By YOSHIKATSU NAKAJIMA/ Staff Writer
June 27, 2020 at 17:08 JST
Tokyo Disneyland plans to reopen its gates on July 1 following an extended closure due to the novel coronavirus pandemic. (Asahi Shimbun file photo)
Splash Mountain, a mainstay ride at Tokyo Disneyland since 1992, faces an uncertain future due to concerns about its links to a U.S. movie many now deem racist.
Oriental Land Co., operator of Tokyo Disneyland, said June 26 discussions were still under way on whether to change the popular attraction following a decision by Disney in the United States to change the theme of the ride at two of its amusement parks there.
The log flume ride is themed on the 1946 movie “Song of the South,” now viewed by critics as based on racial stereotypes that are unacceptable in the modern age, particularly in light of the Black Lives Matter protests now rocking the United States and elsewhere.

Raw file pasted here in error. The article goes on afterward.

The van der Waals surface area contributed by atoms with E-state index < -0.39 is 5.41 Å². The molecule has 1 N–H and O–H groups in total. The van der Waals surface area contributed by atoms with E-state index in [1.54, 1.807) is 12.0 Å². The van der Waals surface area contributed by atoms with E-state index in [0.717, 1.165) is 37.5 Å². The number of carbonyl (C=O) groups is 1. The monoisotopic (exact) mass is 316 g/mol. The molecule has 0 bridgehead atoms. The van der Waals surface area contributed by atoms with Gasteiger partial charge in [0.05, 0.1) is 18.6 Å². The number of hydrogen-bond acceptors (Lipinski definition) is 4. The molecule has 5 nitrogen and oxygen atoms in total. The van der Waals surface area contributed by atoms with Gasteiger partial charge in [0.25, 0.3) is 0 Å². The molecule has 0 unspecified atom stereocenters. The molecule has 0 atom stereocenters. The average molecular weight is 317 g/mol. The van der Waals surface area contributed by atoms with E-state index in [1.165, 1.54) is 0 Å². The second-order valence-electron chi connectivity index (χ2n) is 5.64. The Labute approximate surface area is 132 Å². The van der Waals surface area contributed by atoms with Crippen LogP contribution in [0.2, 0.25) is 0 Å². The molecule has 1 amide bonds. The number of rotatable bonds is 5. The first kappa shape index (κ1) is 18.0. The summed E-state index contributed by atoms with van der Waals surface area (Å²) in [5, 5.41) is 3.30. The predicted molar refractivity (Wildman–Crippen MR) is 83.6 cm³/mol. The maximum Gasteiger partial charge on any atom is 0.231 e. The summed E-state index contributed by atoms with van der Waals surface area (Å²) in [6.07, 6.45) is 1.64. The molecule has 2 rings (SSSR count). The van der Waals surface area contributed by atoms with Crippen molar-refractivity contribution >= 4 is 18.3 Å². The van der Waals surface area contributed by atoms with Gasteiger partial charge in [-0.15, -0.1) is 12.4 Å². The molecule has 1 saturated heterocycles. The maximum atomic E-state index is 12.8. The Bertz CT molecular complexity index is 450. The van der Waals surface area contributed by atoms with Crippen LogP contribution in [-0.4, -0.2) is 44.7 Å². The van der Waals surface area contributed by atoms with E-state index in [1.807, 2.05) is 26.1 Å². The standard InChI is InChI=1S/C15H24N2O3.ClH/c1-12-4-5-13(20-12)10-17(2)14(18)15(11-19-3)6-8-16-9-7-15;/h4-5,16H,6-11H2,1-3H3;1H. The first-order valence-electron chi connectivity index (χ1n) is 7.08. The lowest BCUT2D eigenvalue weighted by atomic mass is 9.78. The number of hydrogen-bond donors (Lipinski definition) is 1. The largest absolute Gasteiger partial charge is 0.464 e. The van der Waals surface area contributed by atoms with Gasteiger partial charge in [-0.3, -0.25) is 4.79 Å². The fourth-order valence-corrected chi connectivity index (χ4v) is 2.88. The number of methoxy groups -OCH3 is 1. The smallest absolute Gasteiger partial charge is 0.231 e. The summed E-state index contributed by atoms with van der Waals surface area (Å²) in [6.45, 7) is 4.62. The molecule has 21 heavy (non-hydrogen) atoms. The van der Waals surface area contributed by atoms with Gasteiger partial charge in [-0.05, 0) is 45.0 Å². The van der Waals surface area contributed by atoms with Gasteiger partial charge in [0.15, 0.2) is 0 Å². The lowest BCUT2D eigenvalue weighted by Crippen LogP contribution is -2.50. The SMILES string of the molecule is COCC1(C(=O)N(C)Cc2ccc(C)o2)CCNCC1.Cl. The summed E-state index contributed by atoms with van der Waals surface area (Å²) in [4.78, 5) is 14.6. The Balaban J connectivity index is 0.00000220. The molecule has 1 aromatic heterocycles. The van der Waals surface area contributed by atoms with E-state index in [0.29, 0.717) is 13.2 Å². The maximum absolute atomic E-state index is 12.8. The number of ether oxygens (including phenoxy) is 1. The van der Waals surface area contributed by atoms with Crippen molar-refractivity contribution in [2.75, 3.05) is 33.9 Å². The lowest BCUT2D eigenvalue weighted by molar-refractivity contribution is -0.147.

An Oriental Land representative said the company was aware of the proposed change for the U.S. amusement parks, adding that at this point, only consideration was being given about what to do with the ride at the Tokyo park.
Some online users in Japan griped that they would be disappointed if the ride was changed.
“I never considered the ride to be discriminatory,” one person said.
The movie depicts the friendship between the African-American protagonist and a white boy.
Konomi Ara, professor emeritus at the Tokyo University of Foreign Studies who is steeped in African-American literature, said it was understandable that a backlash had arisen in the United States.
“The movie does not depict the many African-Americans who were treated harshly and it is dangerous to only emphasize the friendly interaction between the two,” Ara said.
The issue should not end with only a change in the ride, she added.
“It is a fact that slavery existed in the United States, but the point is what can be learned from that,” Ara said.
“The issues related to African-Americans may appear to be a distant one for many Japanese, but there are also issues related to the Ainu in Japan," she went on. "This could provide an opportunity to learn and understand issues related to discrimination.”
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